On the other hand, sign up to Friz and use our smart invoicing solution that gives you flexibility to finance invoices beforehand, track your card expenses (minus the 1.5% cashback!) and apply for no-frills credit loans for big purchases.

In last week’s article, we have already covered common expenses such as:

  • Petrol/Transport
  • Medical/Dental bills
  • Mortgage, Utilities & Wifi/ Office running costs
  • Health Insurance
  • Hardware cost
  • Hardware depreciation
  • Hot Desking

In case you’re wondering about the last point and why that’s relevant, we at Friz have already discussed the strengths of hotdesking in Singapore in a blog earlier this year. You’ll be surprised at how essential it can be to a freelancer’s workflow

Annual Profit

This part simply means ensuring that your billable amount is profitable. Because you’re not running a large scale business with a lot of upfront overheads, you want to make sure that you are turning a decent chunk of profit above your expenses. 

After all, remember, a salary given by an employer simply is some small percentage of the money your work is bringing in, so in very simplified terms, if you were to hunt out those contracts yourself, you can undercut your employers and still be more well-off than when you were working for someone else. 

Of course there are many other factors to this, but this is a universal rule to keep in mind. This article, for example, shows how Malaysian employers spend a significantly less portion of their total income on wages.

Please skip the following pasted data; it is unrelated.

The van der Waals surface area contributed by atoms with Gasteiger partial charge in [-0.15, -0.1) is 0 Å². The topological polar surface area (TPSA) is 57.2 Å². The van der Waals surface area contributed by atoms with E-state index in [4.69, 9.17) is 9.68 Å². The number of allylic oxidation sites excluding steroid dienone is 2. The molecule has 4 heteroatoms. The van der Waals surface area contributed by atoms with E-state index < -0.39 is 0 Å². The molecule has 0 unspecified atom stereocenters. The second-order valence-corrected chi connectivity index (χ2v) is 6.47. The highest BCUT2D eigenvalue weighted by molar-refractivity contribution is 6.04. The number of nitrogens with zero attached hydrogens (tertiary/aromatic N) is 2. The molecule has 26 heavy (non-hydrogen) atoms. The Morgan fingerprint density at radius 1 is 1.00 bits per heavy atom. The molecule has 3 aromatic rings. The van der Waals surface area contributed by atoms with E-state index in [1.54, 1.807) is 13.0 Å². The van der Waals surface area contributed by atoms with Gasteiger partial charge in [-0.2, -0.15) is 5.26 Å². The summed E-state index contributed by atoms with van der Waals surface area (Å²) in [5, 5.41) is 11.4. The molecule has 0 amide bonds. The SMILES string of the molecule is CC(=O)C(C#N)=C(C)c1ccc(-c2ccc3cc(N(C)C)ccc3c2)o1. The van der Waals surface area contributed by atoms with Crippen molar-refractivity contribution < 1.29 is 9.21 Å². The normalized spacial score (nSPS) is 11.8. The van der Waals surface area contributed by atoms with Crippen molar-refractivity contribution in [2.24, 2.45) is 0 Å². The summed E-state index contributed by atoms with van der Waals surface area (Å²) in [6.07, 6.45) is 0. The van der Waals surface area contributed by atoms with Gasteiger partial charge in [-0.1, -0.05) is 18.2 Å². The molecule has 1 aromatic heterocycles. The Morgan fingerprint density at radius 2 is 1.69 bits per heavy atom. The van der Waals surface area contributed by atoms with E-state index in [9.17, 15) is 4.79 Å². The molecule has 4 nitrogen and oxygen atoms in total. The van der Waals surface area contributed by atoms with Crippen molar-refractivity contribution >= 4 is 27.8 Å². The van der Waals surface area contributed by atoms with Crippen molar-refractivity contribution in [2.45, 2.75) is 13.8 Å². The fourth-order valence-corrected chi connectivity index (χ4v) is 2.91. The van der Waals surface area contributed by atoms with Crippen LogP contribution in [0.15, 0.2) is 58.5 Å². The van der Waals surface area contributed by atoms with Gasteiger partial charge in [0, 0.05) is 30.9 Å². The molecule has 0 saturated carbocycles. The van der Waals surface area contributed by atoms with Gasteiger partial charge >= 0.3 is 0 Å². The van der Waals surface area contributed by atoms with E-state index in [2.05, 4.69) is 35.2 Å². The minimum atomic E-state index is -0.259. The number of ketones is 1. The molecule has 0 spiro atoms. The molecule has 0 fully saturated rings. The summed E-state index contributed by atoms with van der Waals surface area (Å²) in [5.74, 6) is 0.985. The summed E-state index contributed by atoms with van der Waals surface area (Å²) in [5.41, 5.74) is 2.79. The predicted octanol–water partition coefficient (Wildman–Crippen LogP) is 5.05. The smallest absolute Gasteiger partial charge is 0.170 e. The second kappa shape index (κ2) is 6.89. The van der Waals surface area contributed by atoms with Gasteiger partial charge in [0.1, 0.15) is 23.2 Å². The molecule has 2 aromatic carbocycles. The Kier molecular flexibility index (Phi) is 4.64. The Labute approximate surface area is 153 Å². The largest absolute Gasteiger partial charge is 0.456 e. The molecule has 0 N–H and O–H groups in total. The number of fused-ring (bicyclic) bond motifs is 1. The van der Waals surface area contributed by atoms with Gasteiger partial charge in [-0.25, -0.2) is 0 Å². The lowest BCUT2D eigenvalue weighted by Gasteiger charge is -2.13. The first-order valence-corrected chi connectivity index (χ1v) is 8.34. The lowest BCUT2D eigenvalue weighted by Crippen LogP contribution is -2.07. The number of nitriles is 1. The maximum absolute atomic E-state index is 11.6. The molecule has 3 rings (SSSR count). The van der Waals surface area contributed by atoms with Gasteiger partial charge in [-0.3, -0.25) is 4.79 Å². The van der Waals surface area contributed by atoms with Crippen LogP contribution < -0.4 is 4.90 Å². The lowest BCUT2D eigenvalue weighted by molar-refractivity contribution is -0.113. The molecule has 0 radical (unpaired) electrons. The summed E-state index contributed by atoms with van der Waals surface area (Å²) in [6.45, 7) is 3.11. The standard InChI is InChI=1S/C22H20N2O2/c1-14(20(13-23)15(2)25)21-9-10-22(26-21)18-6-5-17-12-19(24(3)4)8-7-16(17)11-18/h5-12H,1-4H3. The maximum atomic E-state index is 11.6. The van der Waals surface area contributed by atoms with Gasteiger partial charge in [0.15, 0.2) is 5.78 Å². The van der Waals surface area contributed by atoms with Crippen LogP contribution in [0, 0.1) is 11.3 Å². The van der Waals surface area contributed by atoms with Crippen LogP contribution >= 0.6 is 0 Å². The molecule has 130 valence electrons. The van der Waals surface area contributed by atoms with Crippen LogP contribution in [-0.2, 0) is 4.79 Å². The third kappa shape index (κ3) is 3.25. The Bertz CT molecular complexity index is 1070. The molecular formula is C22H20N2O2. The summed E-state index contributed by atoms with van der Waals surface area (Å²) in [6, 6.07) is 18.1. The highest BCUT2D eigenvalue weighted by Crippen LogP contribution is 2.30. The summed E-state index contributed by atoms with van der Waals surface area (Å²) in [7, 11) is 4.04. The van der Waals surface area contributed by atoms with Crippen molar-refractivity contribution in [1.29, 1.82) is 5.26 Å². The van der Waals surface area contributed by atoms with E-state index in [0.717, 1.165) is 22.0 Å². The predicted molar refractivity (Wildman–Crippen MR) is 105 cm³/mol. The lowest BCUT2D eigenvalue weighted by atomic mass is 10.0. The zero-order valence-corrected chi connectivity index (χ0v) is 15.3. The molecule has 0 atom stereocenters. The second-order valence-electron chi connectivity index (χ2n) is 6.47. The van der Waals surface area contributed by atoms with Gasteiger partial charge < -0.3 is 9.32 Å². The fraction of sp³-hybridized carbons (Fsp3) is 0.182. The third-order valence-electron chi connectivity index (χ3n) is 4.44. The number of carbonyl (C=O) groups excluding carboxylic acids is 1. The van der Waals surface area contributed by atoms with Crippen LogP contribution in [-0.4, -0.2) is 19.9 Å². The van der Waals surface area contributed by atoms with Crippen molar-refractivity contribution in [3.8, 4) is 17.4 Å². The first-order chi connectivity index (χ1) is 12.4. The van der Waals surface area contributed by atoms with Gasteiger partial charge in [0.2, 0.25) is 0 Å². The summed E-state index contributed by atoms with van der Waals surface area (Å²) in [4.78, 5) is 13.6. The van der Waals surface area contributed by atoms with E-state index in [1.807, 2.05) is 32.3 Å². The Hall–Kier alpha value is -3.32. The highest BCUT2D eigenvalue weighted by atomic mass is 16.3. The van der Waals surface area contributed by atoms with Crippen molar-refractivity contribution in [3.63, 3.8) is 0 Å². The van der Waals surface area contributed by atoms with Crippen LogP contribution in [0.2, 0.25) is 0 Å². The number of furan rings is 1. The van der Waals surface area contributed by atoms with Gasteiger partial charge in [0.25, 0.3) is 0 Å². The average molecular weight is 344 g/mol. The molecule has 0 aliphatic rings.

In short, to come up with a final amount accounting for profit:

  1. Tabulate your projected expenses
  2. Check to see if your target salary covers your projected expenses. 
  3. Ask around or use industry knowledge to figure out what companies are charging for an equivalent piece of work, and find a middleground
  4. Consider your value in the project. If your work has the chance to create a level of value and trust for your client’s brand outsized from the amount of work done, then charge higher
  5. Consider your client. If your client is large, then they possibly have a lot more to gain in raw revenue from your work. If your client is small, consider negotiating with them at a lower rate with other upsides like creative control or a flexible timeline.

In total your projected profits for every project should range from 10% to 20%, keeping in mind not to wildly overcharge.

Conclusion 

Once we have made our price range certain, now’s time to consider the final step: framing it. 

Next week, we’ll be digging into the pricing/negotiating strategy, with examples of sample rates. If this article has been helpful to you, consider sharing it with a friend!

Stay tuned to this series and our other information-rich blogs by following Friz on Facebook or adding this blog to your bookmark bar!